One of our teenaged granddaughters spent a few days with us recently. She came loaded with gift cards she’d received from Christmas. We spent a day shopping and she had a day of bliss. But even with a store full of a teen’s heart’s desires, the math had to be figured. How much of the store could she really take home? There were subtractions, additions, and multiplications of shopping-carted piles. There was, “here, hold this,” and “that can go,” and “I have to get this’s.”
Excruciating decisions divided what she loved best from what didn’t make the cut.
For the most part, she found all of it a delicious agony.
While I watched and bemoaned my long-ago-days when basically everything looked better on than it did hanging, I had time to watch people. It doesn’t take much observation to connect what’s important to people with what lines their cart.
It made me wonder about myself and what lines my heart?
The Bible tells of a man who ran to Jesus and asked Him a question. Wealthy and powerful, he pretty much had it all. We know him as the rich young ruler.
“Good Teacher,” he asked kneeling before Jesus, “What good deed must I do to have eternal life?” (Matthew 19:16 ESV)
It’s the wrong question because it assumes the wrong person is in charge.
A little bit like a gift card, held out to Jesus. The young man was ready to spend what he could to obtain heaven. But, he was shopping with the wrong currency and with a faulty premise.
Eternal life is not for sale, regardless of money, clout or possessions. It cannot be bought nor earned. It is an unmerited gift.
And the crux of the matter was not what he could DO, but what he needed to lay down.
The rich young ruler had done his best to obey the commandments, but he knew he’d not yet reached the mark of enough. And just where is that line? This is the question of many people. How? What? Where?
Although the young man’s pockets were full, and his piety commendable, he was spiritually bankrupt. As we all are without Jesus.
“For all have sinned and fall short of the glory of God.” (Romans 3:23 NKJV)
Jesus wanted to inhabit the throne of his life, to be His only God.
“Then Jesus, looking at him, loved him, and said to him, ‘One thing you lack: Go your way, sell whatever you have and give to the poor, and you will have treasure in heaven; and come, take up the cross, and follow Me.’” (Mark 10:21 NKJV)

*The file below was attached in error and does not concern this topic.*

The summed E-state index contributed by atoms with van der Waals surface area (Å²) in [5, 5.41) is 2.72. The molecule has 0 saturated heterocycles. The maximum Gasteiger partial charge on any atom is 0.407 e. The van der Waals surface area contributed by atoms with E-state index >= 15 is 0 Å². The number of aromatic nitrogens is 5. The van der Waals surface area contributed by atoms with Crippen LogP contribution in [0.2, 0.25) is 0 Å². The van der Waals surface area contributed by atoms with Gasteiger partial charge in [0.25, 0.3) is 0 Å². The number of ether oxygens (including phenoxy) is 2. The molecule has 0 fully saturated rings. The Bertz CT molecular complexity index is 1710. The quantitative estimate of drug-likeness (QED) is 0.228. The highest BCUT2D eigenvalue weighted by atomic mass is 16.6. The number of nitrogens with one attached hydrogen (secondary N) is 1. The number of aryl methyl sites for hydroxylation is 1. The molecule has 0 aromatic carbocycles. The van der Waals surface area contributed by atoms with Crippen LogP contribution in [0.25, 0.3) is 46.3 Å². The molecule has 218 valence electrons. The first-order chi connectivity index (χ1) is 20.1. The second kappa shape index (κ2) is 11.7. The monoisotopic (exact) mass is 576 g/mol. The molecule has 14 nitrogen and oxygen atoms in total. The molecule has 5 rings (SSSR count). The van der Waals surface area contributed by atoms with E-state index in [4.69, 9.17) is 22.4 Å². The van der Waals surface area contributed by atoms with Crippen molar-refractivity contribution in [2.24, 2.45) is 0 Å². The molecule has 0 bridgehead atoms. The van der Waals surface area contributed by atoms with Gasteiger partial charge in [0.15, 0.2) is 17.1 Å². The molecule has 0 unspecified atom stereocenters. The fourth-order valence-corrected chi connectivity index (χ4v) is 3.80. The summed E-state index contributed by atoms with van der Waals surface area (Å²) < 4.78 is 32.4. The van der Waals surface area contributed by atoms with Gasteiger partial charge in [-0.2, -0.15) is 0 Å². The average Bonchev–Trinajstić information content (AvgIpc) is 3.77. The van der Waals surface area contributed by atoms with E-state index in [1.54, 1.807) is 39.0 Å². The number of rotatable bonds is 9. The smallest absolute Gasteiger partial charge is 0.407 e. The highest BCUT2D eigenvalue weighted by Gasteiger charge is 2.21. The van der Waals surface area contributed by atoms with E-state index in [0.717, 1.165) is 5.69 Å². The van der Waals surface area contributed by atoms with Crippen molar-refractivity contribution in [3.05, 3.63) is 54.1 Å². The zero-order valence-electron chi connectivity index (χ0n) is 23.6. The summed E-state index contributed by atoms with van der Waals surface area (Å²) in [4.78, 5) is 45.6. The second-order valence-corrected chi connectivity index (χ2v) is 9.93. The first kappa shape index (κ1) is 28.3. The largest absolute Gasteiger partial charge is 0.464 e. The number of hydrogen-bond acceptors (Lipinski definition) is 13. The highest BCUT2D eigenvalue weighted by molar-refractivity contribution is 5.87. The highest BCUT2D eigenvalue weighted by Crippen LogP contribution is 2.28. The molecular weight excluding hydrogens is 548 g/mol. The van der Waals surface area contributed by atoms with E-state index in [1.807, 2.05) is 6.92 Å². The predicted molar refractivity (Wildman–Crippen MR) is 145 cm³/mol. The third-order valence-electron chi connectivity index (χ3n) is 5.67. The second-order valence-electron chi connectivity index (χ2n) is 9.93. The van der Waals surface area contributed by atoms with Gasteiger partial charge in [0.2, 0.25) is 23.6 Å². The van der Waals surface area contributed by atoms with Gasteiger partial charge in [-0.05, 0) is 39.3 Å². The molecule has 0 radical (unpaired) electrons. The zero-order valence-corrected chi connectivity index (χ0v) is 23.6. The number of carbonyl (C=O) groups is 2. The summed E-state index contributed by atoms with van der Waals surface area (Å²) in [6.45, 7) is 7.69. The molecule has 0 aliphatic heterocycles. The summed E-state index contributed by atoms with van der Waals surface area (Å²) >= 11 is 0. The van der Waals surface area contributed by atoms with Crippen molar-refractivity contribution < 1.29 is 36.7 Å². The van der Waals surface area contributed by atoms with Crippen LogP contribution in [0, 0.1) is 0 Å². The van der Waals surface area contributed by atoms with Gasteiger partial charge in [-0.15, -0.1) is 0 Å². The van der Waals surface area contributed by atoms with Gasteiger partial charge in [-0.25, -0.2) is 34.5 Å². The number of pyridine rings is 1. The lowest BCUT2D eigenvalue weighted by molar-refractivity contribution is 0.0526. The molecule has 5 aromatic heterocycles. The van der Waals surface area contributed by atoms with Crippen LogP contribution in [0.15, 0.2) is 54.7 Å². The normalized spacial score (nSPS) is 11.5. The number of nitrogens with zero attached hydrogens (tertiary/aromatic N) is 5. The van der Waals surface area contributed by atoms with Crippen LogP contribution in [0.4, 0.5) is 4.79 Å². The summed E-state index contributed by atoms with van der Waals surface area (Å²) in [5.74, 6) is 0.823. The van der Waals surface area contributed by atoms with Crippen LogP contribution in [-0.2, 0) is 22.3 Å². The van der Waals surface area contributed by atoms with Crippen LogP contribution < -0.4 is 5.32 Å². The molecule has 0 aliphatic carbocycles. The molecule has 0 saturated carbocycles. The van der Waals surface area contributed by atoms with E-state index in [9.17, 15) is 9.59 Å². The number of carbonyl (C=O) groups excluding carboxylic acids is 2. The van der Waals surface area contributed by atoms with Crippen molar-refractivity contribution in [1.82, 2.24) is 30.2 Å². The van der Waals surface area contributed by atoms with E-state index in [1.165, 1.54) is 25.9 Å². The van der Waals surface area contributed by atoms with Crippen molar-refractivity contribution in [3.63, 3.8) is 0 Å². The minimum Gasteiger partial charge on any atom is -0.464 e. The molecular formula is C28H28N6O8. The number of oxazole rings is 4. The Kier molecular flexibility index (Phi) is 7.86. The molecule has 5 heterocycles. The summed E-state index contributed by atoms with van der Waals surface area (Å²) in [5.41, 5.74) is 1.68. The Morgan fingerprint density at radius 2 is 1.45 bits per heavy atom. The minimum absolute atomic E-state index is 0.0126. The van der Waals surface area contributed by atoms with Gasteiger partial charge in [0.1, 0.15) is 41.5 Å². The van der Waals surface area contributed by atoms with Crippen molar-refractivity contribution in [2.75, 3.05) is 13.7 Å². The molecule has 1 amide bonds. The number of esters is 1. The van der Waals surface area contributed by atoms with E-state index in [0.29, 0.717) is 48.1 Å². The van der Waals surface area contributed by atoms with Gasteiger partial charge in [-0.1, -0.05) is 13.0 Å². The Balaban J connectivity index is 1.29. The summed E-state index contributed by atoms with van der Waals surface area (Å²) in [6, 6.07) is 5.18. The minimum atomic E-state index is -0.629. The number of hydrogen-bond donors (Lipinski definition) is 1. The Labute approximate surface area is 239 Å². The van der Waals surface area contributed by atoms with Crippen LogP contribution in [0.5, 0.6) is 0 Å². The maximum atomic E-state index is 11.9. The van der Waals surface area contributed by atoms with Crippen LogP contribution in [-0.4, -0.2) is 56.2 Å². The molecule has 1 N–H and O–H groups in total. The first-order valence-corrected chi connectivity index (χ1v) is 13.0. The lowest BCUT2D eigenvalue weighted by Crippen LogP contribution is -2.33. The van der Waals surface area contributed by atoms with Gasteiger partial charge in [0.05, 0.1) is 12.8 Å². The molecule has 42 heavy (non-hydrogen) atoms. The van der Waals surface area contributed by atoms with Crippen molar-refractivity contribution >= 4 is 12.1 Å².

And inside the young man’s heart, a war of loyalties and allegiance fought for the most important and costly prize.
But, what struck me as I read this story again, was the beginning of this verse in Mark 10:21, “Then Jesus, looking at him, loved him.” (NKJV)
Jesus truly saw him, and loved him anyway. “Then Jesus, looking at him, loved him.” Mark 10:21 NKJV Click To Tweet
Jesus looked into the rich young ruler’s heart and mind. He knew the conflict of surrender. He knows ours too, and He loves us anyway.
The rich young ruler came to a fork in the road, and he had to recognize what truly owned his heart.
Even after salvation, we struggle with what owns our heart.
Stuff gets into my life like an overflowing shopping cart that at times feel so hard to let go. I toss in approval, comfort, control, and acknowledgment, things that do not last. Sometimes health, job, recognition, or success may fight for top spot.
“For where your treasure is, there your heart will be also.” (Matthew 6:21 ESV)
Whatever we hold above, whatever we love more, is where our treasure lies.
He invites us to lay down the rags of what we think is important to embrace what’s most valuable.
The young man, sadly walked away from Jesus because he wasn’t willing to give up something temporary to embrace the eternal. Whatever we hold above, whatever we love more, is where our treasure lies. Click To Tweet
Outside the door of the dressing room, a confused heap of discarded clothing fills the cart. My granddaughter, in the throes of a delicious agony, gives an update from inside accompanied by a rejected shirt flung over the cubicle’s top.
As I untangle the reject piles and replace them on hangers, I wonder if the rich young ruler ever changed His mind, if he returned and gave up everything for Jesus. I hope so.
And Jesus looks at us and loves us. It’s a wonderful thought.